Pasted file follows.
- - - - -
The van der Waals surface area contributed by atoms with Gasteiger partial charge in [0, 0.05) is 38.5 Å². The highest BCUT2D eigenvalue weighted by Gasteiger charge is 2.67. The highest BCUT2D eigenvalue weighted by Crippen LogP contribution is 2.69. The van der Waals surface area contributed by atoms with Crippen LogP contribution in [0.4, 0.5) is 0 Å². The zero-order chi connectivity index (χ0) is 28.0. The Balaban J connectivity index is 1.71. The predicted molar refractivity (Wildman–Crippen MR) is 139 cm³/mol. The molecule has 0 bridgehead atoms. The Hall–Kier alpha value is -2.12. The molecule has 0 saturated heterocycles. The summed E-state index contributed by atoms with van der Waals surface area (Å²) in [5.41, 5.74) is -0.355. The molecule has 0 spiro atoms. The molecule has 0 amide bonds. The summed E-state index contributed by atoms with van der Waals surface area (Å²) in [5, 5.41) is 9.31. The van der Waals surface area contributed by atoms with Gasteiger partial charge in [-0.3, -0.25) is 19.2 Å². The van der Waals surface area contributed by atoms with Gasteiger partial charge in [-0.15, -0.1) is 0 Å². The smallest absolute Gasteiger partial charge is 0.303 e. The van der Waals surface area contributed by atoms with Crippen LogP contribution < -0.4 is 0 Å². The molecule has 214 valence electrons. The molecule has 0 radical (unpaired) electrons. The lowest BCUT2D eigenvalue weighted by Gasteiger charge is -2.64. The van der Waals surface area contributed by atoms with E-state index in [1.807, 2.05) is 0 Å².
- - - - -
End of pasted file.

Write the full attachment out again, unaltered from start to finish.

The van der Waals surface area contributed by atoms with Gasteiger partial charge in [0, 0.05) is 38.5 Å². The highest BCUT2D eigenvalue weighted by Gasteiger charge is 2.67. The highest BCUT2D eigenvalue weighted by Crippen LogP contribution is 2.69. The van der Waals surface area contributed by atoms with Crippen LogP contribution in [0.4, 0.5) is 0 Å². The zero-order chi connectivity index (χ0) is 28.0. The Balaban J connectivity index is 1.71. The predicted molar refractivity (Wildman–Crippen MR) is 139 cm³/mol. The molecule has 0 bridgehead atoms. The Hall–Kier alpha value is -2.12. The molecule has 0 saturated heterocycles. The summed E-state index contributed by atoms with van der Waals surface area (Å²) in [5.41, 5.74) is -0.355. The molecule has 0 spiro atoms. The molecule has 0 amide bonds. The summed E-state index contributed by atoms with van der Waals surface area (Å²) in [5, 5.41) is 9.31. The van der Waals surface area contributed by atoms with Gasteiger partial charge in [-0.3, -0.25) is 19.2 Å². The van der Waals surface area contributed by atoms with Gasteiger partial charge in [-0.15, -0.1) is 0 Å². The smallest absolute Gasteiger partial charge is 0.303 e. The van der Waals surface area contributed by atoms with Crippen LogP contribution < -0.4 is 0 Å². The molecule has 214 valence electrons. The molecule has 0 radical (unpaired) electrons. The lowest BCUT2D eigenvalue weighted by Gasteiger charge is -2.64. The van der Waals surface area contributed by atoms with E-state index in [1.807, 2.05) is 0 Å².